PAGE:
“You gave away my only sister!”Posted in Birth Mother Stories
Her words pierced through my heart. There was honesty in her statement and resentment that couldn’t be softened by my reply. She was frustrated, upset, and too young to understand the why behind my decision to place her half-sister for adoption. She was only eight-years-old, at the time, and sat in the middle of two brothers. The oldest, two years older than her, and the baby of the family, six years younger than her. I remember the look on her face when the technician read our ultrasound and announced she would soon be a big sister to a baby brother. She was devastated.
My children have always known that I placed my first child for adoption. There was no secrecy in our home. Often this led to unexpected and uncomfortable questions, but never have I doubted our choice to be upfront with them at a young age. We discussed where she lived, what she enjoyed, and in simple terms, why I placed her for adoption. There were many times their questions led to a lot of heartache and other moments that filled me with great joy. But today, I found myself speechless as she stormed off yelling, “you gave away my only sister!”
She was right, and there was nothing I could do to take away the resentment or give her the experiences that come with having a sister. She was all girl; loved to shop, paint her nails, dance, sing, and everything pink. My husband and I had experienced three miscarriages before we were blessed with her baby brother. I longed for her to have a sister as much as she ached for one.
I walked out to the backyard and cried out in frustration. I asked myself, how do I respond to this? How do I help her understand when I am still trying to understand it myself? I cried for the teenager that I was when I made that decision. I cried for the loss of her three siblings that never made it into this world. I cried in grief. I cried for her; I wanted to take the pain away and to reply with something compelling. But all I felt as helplessness.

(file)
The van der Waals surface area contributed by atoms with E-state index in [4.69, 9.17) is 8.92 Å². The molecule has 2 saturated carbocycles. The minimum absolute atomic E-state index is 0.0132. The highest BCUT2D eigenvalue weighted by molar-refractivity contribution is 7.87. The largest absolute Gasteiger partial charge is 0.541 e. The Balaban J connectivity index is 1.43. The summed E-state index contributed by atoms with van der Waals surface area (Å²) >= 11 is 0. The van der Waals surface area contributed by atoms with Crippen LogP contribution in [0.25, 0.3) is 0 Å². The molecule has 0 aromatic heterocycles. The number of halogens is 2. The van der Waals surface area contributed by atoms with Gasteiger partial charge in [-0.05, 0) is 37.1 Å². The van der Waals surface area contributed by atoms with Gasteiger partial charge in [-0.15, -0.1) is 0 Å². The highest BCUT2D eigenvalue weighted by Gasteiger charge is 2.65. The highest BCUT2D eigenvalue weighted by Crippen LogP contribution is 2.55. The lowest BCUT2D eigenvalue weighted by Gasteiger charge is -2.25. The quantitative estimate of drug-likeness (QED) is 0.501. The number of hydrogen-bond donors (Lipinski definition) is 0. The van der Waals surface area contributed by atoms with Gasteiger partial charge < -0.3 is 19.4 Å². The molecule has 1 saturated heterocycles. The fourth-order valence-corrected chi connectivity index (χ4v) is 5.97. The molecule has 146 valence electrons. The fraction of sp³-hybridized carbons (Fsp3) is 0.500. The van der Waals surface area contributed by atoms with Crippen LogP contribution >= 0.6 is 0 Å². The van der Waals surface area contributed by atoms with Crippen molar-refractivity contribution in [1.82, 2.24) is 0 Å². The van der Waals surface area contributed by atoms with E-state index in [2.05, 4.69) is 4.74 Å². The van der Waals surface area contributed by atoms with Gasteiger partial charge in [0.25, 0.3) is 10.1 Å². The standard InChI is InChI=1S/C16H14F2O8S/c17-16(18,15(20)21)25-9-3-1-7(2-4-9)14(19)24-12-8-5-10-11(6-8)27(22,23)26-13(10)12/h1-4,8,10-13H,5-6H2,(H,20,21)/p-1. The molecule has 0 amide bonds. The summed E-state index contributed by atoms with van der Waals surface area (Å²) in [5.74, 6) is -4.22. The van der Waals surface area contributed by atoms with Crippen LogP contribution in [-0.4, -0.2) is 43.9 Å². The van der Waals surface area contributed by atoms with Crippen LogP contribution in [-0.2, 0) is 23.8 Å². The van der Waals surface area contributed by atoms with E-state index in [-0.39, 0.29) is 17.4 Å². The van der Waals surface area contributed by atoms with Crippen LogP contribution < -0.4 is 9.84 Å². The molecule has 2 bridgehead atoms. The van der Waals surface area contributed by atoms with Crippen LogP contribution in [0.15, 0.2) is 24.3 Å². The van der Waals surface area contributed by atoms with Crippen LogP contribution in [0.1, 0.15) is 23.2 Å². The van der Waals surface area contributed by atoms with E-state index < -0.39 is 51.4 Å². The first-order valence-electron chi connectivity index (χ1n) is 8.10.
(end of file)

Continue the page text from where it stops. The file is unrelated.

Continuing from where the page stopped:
As I stood outside and stewed, I heard the sliding door open, and her tiny feet come running towards me. As I held her in my arms, I realized that she too was grieving. She was mourning the loss, as I was, and I never thought about how my decision, so many years ago, would affect my children. Placing my baby for adoption rippled through my entire family, and together we all experienced great love and significant loss. My job, as her mother, was to guide her through her process of grief, though I was drowning in it myself.
I held her tighter, tears rolling down my face, and I said, “I miss her too. I’m sorry.”
Five years later, she is now a strong and independent young lady. We now talk in more depth about my decision to place. She doesn’t remember screaming those words to me, but I remember it changed how I reacted to my children’s emotions. It changed the way we talk about adoption in our home, and it prepared me for the more mature questions that my children ask now. I am grateful for experiences like this that have taught my family to love unconditionally and wholeheartedly. Together we take this adoption journey in hopes that we will all be reunited someday.